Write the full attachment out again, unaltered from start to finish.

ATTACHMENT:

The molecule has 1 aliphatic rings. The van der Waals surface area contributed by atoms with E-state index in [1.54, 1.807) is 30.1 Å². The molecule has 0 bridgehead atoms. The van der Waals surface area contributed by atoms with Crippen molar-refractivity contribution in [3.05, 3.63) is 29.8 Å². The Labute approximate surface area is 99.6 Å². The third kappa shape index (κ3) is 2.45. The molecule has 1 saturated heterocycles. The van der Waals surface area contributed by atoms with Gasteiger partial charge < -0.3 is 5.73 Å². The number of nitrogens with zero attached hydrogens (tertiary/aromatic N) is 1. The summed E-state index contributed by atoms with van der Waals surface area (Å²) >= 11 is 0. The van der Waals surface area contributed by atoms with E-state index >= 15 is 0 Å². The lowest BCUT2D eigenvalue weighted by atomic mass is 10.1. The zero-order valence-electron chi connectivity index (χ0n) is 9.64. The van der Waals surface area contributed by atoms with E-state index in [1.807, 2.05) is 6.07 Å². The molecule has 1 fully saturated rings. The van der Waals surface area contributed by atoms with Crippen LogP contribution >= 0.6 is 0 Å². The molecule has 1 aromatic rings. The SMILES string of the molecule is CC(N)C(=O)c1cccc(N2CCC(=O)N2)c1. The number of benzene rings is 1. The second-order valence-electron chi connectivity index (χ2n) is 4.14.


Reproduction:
The molecule has 1 aliphatic rings. The van der Waals surface area contributed by atoms with E-state index in [1.54, 1.807) is 30.1 Å². The molecule has 0 bridgehead atoms. The van der Waals surface area contributed by atoms with Crippen molar-refractivity contribution in [3.05, 3.63) is 29.8 Å². The Labute approximate surface area is 99.6 Å². The third kappa shape index (κ3) is 2.45. The molecule has 1 saturated heterocycles. The van der Waals surface area contributed by atoms with Gasteiger partial charge < -0.3 is 5.73 Å². The number of nitrogens with zero attached hydrogens (tertiary/aromatic N) is 1. The summed E-state index contributed by atoms with van der Waals surface area (Å²) >= 11 is 0. The van der Waals surface area contributed by atoms with E-state index >= 15 is 0 Å². The lowest BCUT2D eigenvalue weighted by atomic mass is 10.1. The zero-order valence-electron chi connectivity index (χ0n) is 9.64. The van der Waals surface area contributed by atoms with E-state index in [1.807, 2.05) is 6.07 Å². The molecule has 1 fully saturated rings. The van der Waals surface area contributed by atoms with Crippen LogP contribution >= 0.6 is 0 Å². The molecule has 1 aromatic rings. The SMILES string of the molecule is CC(N)C(=O)c1cccc(N2CCC(=O)N2)c1. The number of benzene rings is 1. The second-order valence-electron chi connectivity index (χ2n) is 4.14.